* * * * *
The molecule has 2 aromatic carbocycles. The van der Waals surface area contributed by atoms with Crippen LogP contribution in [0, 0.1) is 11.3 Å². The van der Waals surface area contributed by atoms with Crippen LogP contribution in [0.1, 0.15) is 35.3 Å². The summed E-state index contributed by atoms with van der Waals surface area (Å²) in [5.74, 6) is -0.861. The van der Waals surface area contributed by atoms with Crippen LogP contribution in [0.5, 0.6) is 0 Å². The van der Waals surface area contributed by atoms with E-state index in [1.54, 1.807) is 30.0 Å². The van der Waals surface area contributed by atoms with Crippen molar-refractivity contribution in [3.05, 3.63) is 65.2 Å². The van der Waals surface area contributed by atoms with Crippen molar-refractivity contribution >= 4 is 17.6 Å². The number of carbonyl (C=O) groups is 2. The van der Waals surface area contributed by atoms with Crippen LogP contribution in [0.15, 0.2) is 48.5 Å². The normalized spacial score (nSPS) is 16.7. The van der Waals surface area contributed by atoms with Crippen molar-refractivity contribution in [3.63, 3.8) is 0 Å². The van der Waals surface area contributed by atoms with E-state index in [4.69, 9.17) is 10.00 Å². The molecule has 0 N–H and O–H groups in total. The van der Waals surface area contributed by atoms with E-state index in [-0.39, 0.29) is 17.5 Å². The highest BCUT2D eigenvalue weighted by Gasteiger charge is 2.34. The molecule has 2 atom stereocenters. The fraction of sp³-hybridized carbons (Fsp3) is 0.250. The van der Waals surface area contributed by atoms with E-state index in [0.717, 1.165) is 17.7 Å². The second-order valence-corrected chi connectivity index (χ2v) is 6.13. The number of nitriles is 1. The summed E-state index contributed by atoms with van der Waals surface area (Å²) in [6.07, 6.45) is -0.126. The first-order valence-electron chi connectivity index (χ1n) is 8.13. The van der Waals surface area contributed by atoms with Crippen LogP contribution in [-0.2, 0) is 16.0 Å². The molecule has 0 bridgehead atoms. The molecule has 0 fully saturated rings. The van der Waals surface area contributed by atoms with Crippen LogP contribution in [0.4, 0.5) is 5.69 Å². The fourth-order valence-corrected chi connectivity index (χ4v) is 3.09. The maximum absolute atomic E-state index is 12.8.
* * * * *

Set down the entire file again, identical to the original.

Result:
The molecule has 2 aromatic carbocycles. The van der Waals surface area contributed by atoms with Crippen LogP contribution in [0, 0.1) is 11.3 Å². The van der Waals surface area contributed by atoms with Crippen LogP contribution in [0.1, 0.15) is 35.3 Å². The summed E-state index contributed by atoms with van der Waals surface area (Å²) in [5.74, 6) is -0.861. The van der Waals surface area contributed by atoms with Crippen LogP contribution in [0.5, 0.6) is 0 Å². The van der Waals surface area contributed by atoms with E-state index in [1.54, 1.807) is 30.0 Å². The van der Waals surface area contributed by atoms with Crippen molar-refractivity contribution in [3.05, 3.63) is 65.2 Å². The van der Waals surface area contributed by atoms with Crippen molar-refractivity contribution >= 4 is 17.6 Å². The number of carbonyl (C=O) groups is 2. The van der Waals surface area contributed by atoms with Crippen LogP contribution in [0.15, 0.2) is 48.5 Å². The normalized spacial score (nSPS) is 16.7. The van der Waals surface area contributed by atoms with Crippen molar-refractivity contribution in [3.63, 3.8) is 0 Å². The van der Waals surface area contributed by atoms with E-state index in [4.69, 9.17) is 10.00 Å². The molecule has 0 N–H and O–H groups in total. The van der Waals surface area contributed by atoms with E-state index in [-0.39, 0.29) is 17.5 Å². The highest BCUT2D eigenvalue weighted by Gasteiger charge is 2.34. The molecule has 2 atom stereocenters. The fraction of sp³-hybridized carbons (Fsp3) is 0.250. The van der Waals surface area contributed by atoms with E-state index in [0.717, 1.165) is 17.7 Å². The second-order valence-corrected chi connectivity index (χ2v) is 6.13. The number of nitriles is 1. The summed E-state index contributed by atoms with van der Waals surface area (Å²) in [6.07, 6.45) is -0.126. The first-order valence-electron chi connectivity index (χ1n) is 8.13. The van der Waals surface area contributed by atoms with Crippen LogP contribution in [-0.2, 0) is 16.0 Å². The molecule has 0 bridgehead atoms. The molecule has 0 fully saturated rings. The van der Waals surface area contributed by atoms with Crippen LogP contribution in [0.4, 0.5) is 5.69 Å². The fourth-order valence-corrected chi connectivity index (χ4v) is 3.09. The maximum absolute atomic E-state index is 12.8.